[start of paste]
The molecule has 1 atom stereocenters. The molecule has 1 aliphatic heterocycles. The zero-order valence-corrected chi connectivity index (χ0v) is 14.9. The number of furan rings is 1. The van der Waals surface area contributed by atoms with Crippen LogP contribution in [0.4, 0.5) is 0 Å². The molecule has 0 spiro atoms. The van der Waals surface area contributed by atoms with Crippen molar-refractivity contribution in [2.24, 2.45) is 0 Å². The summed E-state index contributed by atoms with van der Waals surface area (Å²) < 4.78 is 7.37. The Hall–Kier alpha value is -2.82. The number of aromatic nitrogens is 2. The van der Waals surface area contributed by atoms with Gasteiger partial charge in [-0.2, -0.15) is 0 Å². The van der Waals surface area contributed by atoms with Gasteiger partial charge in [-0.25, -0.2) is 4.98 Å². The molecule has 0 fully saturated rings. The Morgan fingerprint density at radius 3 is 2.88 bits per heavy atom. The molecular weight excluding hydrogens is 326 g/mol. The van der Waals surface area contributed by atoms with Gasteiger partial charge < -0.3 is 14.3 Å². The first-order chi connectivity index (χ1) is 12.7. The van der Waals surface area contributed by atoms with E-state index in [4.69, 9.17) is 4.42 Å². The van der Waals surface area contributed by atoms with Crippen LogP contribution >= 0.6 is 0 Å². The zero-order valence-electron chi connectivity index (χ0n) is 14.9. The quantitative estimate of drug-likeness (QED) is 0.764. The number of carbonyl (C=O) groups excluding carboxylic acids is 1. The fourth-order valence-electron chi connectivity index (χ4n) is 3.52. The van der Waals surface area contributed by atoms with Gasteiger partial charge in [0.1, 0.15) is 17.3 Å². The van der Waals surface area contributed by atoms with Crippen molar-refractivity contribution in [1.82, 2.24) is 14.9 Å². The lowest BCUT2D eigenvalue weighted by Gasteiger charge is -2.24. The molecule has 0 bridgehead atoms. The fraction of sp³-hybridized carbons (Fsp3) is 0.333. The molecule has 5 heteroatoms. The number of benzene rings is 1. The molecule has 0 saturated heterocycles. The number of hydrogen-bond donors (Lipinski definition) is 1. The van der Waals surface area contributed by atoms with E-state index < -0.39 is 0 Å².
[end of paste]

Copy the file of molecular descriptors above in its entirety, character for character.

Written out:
The molecule has 1 atom stereocenters. The molecule has 1 aliphatic heterocycles. The zero-order valence-corrected chi connectivity index (χ0v) is 14.9. The number of furan rings is 1. The van der Waals surface area contributed by atoms with Crippen LogP contribution in [0.4, 0.5) is 0 Å². The molecule has 0 spiro atoms. The van der Waals surface area contributed by atoms with Crippen molar-refractivity contribution in [2.24, 2.45) is 0 Å². The summed E-state index contributed by atoms with van der Waals surface area (Å²) < 4.78 is 7.37. The Hall–Kier alpha value is -2.82. The number of aromatic nitrogens is 2. The van der Waals surface area contributed by atoms with Gasteiger partial charge in [-0.2, -0.15) is 0 Å². The van der Waals surface area contributed by atoms with Gasteiger partial charge in [-0.25, -0.2) is 4.98 Å². The molecule has 0 fully saturated rings. The Morgan fingerprint density at radius 3 is 2.88 bits per heavy atom. The molecular weight excluding hydrogens is 326 g/mol. The van der Waals surface area contributed by atoms with Gasteiger partial charge < -0.3 is 14.3 Å². The first-order chi connectivity index (χ1) is 12.7. The van der Waals surface area contributed by atoms with E-state index in [4.69, 9.17) is 4.42 Å². The van der Waals surface area contributed by atoms with Crippen LogP contribution >= 0.6 is 0 Å². The zero-order valence-electron chi connectivity index (χ0n) is 14.9. The quantitative estimate of drug-likeness (QED) is 0.764. The number of carbonyl (C=O) groups excluding carboxylic acids is 1. The fourth-order valence-electron chi connectivity index (χ4n) is 3.52. The van der Waals surface area contributed by atoms with Gasteiger partial charge in [0.1, 0.15) is 17.3 Å². The van der Waals surface area contributed by atoms with Crippen molar-refractivity contribution in [1.82, 2.24) is 14.9 Å². The lowest BCUT2D eigenvalue weighted by Gasteiger charge is -2.24. The molecule has 0 bridgehead atoms. The fraction of sp³-hybridized carbons (Fsp3) is 0.333. The molecule has 5 heteroatoms. The number of benzene rings is 1. The molecule has 0 saturated heterocycles. The number of hydrogen-bond donors (Lipinski definition) is 1. The van der Waals surface area contributed by atoms with E-state index < -0.39 is 0 Å².